International Swimming League to Hold Final Match in Budapest Instead of Tokyo

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Photo Courtesy: Peter H. Bick

The International Swimming League has finalized its schedule for the 2020 season, with it kicking off in Budapest on Friday, October 16, and concluding in the same place on Sunday, November 22. It was originally intended that the semi-finals would finish in Budapest in late November with the finalists moving on to Tokyo in December. But in order to “ensure the ongoing safety of the teams and to reduce the need to travel in these uncertain times,” the final will remain in Budapest with no time off in between.

The schedule looks as follows:

  • October 16 – 17: Energy StandardCali CondorsNew York BreakersLA Current
  • October 18 – 19: London RoarDC TridentAqua CenturionsTeam Iron
  • October 24 – 25: Aqua Centurions, Tokyo Frog Kings, LA Current, Toronto Titans
  • October 26 – 27: DC Trident, Team Iron, Cali Condors, New York Breakers
  • October 30 – 31: London Roar, DC Trident, LA Current, Tokyo Frog Kings
  • November 1 – 2: Energy Standard, Aqua Centurions, New York Breakers, Toronto Titans
  • November 5 – 6: London Roar, Tokyo Frog Kings, Cali Condors, New York Breakers
  • November 5 – 6: Energy Standard, DC Trident, Toronto Titans, Team Iron
  • November 9 – 10: Energy Standard, Team Iron, Tokyo Frog Kings, Toronto Titans
  • November 9 – 10: London Roar, Cali Condors, LA Current, Aqua Centurions
  • November 14 – 15: Semi-Finals
  • November 15 – 16: Semi-Finals
  • November 21 – 22: Grand Final

International Swimming League rule changes include a twist to the skins – a series of back-to-back races which operate on a knockout basis, with the two remaining swimmers racing each other in a head-to-head final.

  • This season the head coach of the winning men’s and women’s 4x100m medley relays will choose which stroke will be contested. For example, should London Roar be in pole position, they could look to the presence of Adam Peaty and Kirill Prigoda and select breaststroke whereas last year it was only freestyle.
  • So too will there be points awarded after each round of the skins, another new innovation.
  • Another addition is the jackpot time rule. Jackpot times are determined in advance: for instance, 1.35secs in the men’s 100 free. If the winner touches in 45secs, all those who are slower than 46.35 forfeit their points to the man who stopped the clock first.

Thereotically, that means an athlete can earn the full 37 points for their team should they finish the given margin ahead of the entire field. It also applies to relays and skins.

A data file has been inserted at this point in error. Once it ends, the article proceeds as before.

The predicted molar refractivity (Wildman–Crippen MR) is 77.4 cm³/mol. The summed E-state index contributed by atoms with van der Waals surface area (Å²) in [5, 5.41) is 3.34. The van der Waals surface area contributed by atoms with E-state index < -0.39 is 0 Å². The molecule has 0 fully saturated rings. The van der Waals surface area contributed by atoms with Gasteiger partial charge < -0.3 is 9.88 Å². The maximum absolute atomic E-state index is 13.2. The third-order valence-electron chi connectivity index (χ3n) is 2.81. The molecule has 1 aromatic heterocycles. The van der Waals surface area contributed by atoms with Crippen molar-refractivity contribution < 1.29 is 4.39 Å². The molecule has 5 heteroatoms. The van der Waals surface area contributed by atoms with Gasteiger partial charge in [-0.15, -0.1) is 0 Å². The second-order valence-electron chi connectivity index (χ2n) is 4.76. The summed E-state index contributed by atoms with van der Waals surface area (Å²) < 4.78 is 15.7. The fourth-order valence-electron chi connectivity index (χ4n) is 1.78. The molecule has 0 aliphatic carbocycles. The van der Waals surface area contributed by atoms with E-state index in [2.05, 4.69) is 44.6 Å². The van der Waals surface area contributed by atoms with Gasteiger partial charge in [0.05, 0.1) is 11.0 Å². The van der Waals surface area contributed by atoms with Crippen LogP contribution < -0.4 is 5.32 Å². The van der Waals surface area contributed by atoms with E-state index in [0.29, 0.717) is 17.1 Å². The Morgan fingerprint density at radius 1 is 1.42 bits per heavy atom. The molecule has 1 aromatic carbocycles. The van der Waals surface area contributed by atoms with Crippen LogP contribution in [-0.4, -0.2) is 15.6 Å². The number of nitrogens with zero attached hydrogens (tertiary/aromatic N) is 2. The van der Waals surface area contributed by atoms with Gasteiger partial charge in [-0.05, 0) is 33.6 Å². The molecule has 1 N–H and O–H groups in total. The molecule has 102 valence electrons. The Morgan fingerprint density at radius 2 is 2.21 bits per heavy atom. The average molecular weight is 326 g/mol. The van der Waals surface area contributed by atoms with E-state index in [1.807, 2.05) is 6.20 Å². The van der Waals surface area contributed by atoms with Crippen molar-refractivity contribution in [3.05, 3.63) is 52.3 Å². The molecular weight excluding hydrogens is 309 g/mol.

• The 100IM for men and women have been added and will bring the programme to a close at the end of the second day where it was the skins that concluded the meet last season.
  • In an echo of VAR technology in football, a head coach can dispute disqualifications on starts or relay exchanges using the video system referee.
  • Line-ups will be provided in advance but the head coach has the opportunity to change which athletes are going to swim in each event during the two breaks in the match each day.
  • Teams are allocated their own lanes eliminating confusion and making them recognisable.
  • So too ratings which are applied to swimmers to offer more insight to the fans with greater engagement the aim.
  • There are point penalties for the clubs in case of a swimmer’s disqualification or no-show in a race.
  • There are also cut-off time that the swimmers need to be inside. If they swim slower than those times, they are penalised (-1 for individual races and -2 for relay races).
  • All athletes will be paid $1500 per month from September 2020 to July 2021 when the rescheduled Olympic Games will take place.

There are:

  • Ten teams with four competing in each match. Each team will have two athletes per event and two squads per relay event.
  • Each team has 32 swimmers on their roster – 16 men and 16 women – and 28 will compete in each match.
  • There will be 32 individual races, five relay events and two skins events.
  • Each athlete scores points according to their ranking with the winner getting nine points, the runner-up seven points and the third six in descending order with the eighth-placed swimmer taking home one point.

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